Looking for Christmas
A dispute raged a few years ago over whether to allow a manger scene in front of a local municipal building. A lady in town reportedly opined, “Isn’t it a shame that we have to ruin Christmas by bringing up the subject of Jesus.”
This is the season when millions of Americans prepare to celebrate Christmas. And we certainly celebrate in style. We dress up the country from coast to coast with bright, sparkling lights; elaborate decorations; and cozy nostalgia of hearth and home. On the outside, America is a sight to behold. But what has it become on the inside?
Ninth-century Zarephath was an unlikely place to find a prophet of the Lord. It was located in Phoenicia on the Mediterranean coast between the major Phoenician cities of Sidon and Tyre. Far from being backward, Phoenicia was a thriving commercial center with an advanced, cultured, and prosperous society. The Phoenicians (also called Sidonians) were famous for their special purple dye; exquisite textiles and embroideries; highly prized cedar wood; and their skills carving ivory, working with metal, and making glass.1 They even developed an alphabet, revolutionized navigation by using the stars, and controlled the Mediterranean Sea with their ships.2
But all was not well in Phoenicia. Its inhabitants not only worshiped the goddess Ashtoreth, “the abomination of the Sidonians” (2 Ki. 23:13), but they prostrated themselves before Baal; burned their children to death on his altars; kissed his image; and indulged in “horrendous and repulsive aspects of the worship— sexual excesses and perversions.”3
And the Israelites, who should have known better, followed suit. King Ahab (874–853 B.C.) and his wicked wife, Jezebel, daughter of Phoenician King Ethbaal, elevated Baal worship until it saturated the land and almost eradicated the northern Kingdom worship of the true God, Jehovah.
Part of the perversions of Baal worship were meant to coax the deity into providing the life-giving rains that Israel so desperately depended on. To convince the Israelites of the truth, Almighty God brought a three-and-a-half-year-long drought. Elijah the prophet told Ahab, “As the LORD God of Israel liveth, . . . there shall not be dew nor rain these years, but according to my word” (1 Ki. 17:1). And there was neither.
Like everyone else, Elijah, too, was affected by the drought. For a time God nurtured him by the brook Cherith. But then the brook dried up (vv. 3–7). So He sent Elijah to, of all places, Phoenicia—to Zarephath, to a poor Gentile widow who had no food, no hope, no power, and no one who cared whether she and her son lived or died. No one, that is, but the Lord.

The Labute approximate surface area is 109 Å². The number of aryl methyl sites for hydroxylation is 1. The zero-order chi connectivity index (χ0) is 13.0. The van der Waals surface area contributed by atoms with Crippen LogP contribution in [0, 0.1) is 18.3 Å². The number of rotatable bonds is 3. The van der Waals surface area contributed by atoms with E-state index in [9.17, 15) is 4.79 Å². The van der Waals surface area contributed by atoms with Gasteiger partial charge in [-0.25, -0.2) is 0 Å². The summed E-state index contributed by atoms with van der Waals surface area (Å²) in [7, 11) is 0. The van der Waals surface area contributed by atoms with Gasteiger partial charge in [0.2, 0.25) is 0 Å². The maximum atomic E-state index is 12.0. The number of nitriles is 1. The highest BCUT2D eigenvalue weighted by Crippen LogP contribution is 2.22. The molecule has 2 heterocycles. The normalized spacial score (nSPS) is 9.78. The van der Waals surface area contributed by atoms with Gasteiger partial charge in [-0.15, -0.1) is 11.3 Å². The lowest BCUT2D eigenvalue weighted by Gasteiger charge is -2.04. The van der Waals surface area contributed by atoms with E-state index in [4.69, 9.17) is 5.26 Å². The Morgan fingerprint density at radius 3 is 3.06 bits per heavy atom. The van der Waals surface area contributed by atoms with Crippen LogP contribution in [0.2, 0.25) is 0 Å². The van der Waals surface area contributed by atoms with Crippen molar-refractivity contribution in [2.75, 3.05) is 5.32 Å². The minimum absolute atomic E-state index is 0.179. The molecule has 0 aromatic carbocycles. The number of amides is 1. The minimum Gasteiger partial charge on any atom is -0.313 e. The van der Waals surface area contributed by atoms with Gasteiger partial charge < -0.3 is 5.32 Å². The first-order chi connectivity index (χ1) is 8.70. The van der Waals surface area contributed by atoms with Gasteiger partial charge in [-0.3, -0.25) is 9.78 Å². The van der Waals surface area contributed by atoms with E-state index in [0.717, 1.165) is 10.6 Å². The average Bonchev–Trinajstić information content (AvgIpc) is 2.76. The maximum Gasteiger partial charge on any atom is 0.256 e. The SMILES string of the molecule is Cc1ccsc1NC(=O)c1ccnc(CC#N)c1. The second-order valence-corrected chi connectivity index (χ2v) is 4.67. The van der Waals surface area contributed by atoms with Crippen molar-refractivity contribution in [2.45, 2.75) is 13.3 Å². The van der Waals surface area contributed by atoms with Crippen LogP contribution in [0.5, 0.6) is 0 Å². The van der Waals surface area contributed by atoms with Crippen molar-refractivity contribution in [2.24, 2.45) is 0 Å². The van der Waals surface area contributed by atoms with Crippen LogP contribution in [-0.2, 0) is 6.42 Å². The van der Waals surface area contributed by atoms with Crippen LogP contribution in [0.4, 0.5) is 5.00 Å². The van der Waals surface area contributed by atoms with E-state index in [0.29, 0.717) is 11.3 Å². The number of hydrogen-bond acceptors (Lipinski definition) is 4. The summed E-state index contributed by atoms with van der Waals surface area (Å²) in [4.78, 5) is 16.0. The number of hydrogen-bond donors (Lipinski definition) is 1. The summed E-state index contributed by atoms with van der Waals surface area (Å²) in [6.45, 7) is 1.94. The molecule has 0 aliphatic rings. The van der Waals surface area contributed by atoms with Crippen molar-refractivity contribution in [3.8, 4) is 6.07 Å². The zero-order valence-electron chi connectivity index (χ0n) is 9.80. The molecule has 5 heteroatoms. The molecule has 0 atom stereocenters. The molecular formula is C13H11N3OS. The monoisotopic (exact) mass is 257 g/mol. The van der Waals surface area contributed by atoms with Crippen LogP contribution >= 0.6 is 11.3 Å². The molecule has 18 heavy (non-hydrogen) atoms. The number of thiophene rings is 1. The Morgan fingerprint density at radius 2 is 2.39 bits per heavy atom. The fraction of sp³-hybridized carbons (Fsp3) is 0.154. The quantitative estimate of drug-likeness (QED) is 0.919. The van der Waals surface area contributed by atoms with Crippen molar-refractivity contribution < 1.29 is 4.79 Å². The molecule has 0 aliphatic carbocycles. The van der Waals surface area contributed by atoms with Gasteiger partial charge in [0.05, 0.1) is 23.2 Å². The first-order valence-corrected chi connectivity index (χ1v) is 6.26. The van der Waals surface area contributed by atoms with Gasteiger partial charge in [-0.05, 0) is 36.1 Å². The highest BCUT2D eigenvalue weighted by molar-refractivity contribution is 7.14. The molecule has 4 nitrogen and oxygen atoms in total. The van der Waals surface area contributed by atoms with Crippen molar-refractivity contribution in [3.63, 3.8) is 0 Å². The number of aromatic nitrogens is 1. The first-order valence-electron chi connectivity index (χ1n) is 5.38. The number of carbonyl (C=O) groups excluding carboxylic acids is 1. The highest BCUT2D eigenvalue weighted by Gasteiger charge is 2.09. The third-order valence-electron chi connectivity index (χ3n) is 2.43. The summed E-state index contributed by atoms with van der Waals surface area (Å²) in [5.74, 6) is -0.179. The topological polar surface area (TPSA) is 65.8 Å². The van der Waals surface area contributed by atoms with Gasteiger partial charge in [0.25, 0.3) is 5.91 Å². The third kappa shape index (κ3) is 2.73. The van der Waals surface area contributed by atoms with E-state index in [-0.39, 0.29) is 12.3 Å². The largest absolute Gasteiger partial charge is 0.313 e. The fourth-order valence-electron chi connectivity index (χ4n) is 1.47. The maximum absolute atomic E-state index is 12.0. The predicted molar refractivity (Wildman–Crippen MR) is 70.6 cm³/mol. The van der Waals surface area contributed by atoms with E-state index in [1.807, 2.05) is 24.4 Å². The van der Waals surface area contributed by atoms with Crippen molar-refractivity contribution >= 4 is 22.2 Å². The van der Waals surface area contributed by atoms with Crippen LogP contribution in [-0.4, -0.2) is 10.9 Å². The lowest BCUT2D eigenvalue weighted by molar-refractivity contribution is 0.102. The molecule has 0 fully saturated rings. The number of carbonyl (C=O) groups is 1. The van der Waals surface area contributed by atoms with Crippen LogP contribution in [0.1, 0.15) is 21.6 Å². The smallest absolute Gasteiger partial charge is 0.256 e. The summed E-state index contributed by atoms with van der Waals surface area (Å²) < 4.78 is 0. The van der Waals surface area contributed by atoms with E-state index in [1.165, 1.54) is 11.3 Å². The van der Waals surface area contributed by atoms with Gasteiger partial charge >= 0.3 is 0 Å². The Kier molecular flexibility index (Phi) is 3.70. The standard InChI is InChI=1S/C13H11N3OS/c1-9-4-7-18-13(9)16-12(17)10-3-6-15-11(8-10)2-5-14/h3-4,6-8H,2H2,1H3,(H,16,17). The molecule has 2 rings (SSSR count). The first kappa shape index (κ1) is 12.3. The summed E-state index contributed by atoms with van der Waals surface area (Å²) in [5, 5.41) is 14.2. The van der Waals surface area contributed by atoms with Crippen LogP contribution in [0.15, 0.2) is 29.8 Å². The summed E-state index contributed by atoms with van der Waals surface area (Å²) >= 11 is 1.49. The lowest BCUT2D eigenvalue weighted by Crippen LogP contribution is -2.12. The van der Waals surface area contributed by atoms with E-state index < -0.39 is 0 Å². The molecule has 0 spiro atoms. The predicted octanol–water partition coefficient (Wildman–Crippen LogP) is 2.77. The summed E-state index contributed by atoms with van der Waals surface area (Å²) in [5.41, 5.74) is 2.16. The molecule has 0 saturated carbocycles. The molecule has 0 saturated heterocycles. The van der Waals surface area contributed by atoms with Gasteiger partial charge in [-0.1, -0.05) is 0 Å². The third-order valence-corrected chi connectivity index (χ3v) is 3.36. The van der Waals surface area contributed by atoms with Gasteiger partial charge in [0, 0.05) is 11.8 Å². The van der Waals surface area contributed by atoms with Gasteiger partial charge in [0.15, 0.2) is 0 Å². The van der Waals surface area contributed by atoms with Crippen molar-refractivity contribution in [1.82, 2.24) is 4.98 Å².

When Elijah arrived at the city gates, she was gathering sticks to prepare a final meal (1 Ki. 17:10). Elijah asked her to fetch him water. When she agreed, he asked for food. Recognizing he was an Israelite, she acknowledged Jehovah as God and apologized for not being able to bring him food:
As the LORD, thy God, liveth, I have not a cake, but an handful of meal in a barrel, and I am gathering two sticks, that I may go in and prepare it for me and my son, that we may eat it, and die (v. 12).
Elijah comforted her and told her to feed him first, promising the Lord would provide:
For thus saith the LORD God of Israel, The barrel of meal shall not be used up, neither shall the cruse of oil fail, until the day that the LORD sendeth rain upon the earth (v. 14).
She believed and obeyed. And God, as always, was faithful. When her son died, she revealed her humble heart, acknowledging that she was a sinner; and God, through Elijah, raised her son from the dead (vv. 17–24).
Were there no widows in Israel who could have used Elijah’s help? Jesus said there were plenty (Lk. 4:25–26). But God was not pleased with ancient Israel, a nation that once knew the truth and forsook it to worship Baal. So He sent Elijah to a Gentile who never received the spiritual benefit of being part of Israel but who sincerely trusted the Lord. Then, about 130 years later, He sent the Assyrians to wipe the northern kingdom from the map.
God is not pleased by outward religiosity and inward apostasy. There was a time when Christmas in America revolved around Christ; when children prayed in school, universally pledged allegiance to their country as one nation “under God,” and learned to read from primers that taught the Bible. And God blessed America.
Israel once stood in a unique place of blessing also, but she apostatized. So the Lord sent Elijah to Zarephath, where He found someone of humble spirit and faith in the one and only, true and living God.
What will you celebrate this Christmas? Will it be the incarnation of Almighty God in the person of Jesus Christ, who came to redeem sinful, helpless humanity? Or will it be Santa and the “spirit of giving”? As God peers down from heaven this holiday season, will He find humbleness of heart and genuine faith in the God of the Bible, or will He have to look somewhere else? “For the eyes of the LORD run to and fro throughout the whole earth, to show himself strong in the behalf of them whose heart is perfect toward him” (2 Chr. 16:9).
- Ayman Ghazi, “Lebanon’s History: Phoenician Beginnings,” “The Phoenicians,” [www.ghazi.de/phonecia.html].
- Howard F. Voss, “Phoenicia, Phoenicians,” Wycliffe Bible Encyclopedia, Moody Press, Chicago, 1975, p. 1340.
- Marvin H. Pope, “Baal Worship,” “YHWH Versus Baal,” Encyclopaedia Judaica CD-ROM Edition.